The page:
Primary Care Companion J Clin Psychiatry 2002;4:202-206
© Copyright 2014 Physicians Postgraduate Press, Inc.
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In this study, the extent of interpersonal dysfunction
in depressed women was examined, and their degree of independence
of current depressive episodes or symptoms was
Using a variety of indices of interpersonal
behavior and beliefs, 812 community-dwelling women who
were formerly, currently, or never depressed were compared.
The spouses and adolescent children of these women, as well as
raters, also provided information. The study controlled for current
depressive mood and sociodemographic factors that could
affect social functioning. Results:
Formerly depressed but not
currently depressed women showed significantly more impairment
than never-depressed women on nearly all measures of
interpersonal dysfunction, a finding consistent with hypotheses
that interpersonal difficulties are not merely consequences of
depressive symptoms. Women who had formerly been depressed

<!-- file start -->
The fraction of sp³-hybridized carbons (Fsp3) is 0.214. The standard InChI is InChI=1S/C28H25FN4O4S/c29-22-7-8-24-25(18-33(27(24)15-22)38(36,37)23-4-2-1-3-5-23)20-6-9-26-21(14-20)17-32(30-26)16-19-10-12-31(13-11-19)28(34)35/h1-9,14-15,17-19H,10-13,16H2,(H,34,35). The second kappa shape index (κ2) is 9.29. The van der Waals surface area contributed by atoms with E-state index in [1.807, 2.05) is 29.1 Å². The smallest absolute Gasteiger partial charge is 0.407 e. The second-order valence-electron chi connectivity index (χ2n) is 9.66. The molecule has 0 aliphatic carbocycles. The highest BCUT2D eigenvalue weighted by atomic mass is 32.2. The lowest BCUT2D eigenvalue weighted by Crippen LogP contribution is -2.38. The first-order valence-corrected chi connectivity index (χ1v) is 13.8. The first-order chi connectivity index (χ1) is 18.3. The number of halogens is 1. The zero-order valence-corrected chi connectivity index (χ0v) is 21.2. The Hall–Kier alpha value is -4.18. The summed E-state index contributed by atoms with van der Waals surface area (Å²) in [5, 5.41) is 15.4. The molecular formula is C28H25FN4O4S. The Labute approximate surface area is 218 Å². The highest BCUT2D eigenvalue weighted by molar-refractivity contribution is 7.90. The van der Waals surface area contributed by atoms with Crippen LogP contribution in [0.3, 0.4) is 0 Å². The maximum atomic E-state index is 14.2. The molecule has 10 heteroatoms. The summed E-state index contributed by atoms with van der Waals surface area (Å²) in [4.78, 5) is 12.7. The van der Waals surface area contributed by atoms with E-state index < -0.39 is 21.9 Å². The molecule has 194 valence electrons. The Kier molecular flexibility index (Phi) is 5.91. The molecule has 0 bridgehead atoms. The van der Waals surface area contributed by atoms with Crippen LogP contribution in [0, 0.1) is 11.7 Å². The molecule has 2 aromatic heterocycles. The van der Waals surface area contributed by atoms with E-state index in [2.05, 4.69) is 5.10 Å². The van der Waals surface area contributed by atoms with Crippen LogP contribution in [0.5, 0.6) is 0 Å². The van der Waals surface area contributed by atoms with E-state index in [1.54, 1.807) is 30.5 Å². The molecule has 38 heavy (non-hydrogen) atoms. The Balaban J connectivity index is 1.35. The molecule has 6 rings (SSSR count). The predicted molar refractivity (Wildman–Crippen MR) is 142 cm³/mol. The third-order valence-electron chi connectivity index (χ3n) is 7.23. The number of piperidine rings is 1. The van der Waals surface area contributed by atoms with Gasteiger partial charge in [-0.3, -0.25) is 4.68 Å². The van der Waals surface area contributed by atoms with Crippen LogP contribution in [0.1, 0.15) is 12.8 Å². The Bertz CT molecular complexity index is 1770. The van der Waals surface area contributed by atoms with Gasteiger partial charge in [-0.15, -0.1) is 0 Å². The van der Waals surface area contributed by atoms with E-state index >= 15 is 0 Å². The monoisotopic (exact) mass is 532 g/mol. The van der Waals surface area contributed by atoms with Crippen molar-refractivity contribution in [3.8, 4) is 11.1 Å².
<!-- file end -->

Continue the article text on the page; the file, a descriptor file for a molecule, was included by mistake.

were less likely to be stably married, had less marital
satisfaction, were more likely to experience spouse coercion
and physical injury, had more problematic relationships with
children and extended family members as well as friends, reported
more stressful life events that had interpersonal and conflict
content, and had greater insecurity in their beliefs about
other people. The spouses and boyfriends of these women reported
more problems as well, and they were more likely to
have diagnosable disorders. No between-group differences
were found, however, in children’s perceptions of warmth or
hostility on the part of the mothers. Limitations:
about the causal direction of the relationship between depressive
symptoms and interpersonal difficulties are precluded by
the cross-sectional design of this study. Clinical depression is
usually followed by subthreshold symptoms not identified by
standard diagnostic instruments; these symptoms are difficult to
distinguish from preceding or co-occurring interpersonal problems.
Interpersonal difficulties are a stable feature
of depression. They pose a great challenge to treatment, and
they may reflect an underlying susceptibility to both the onset
and recurrence of depression.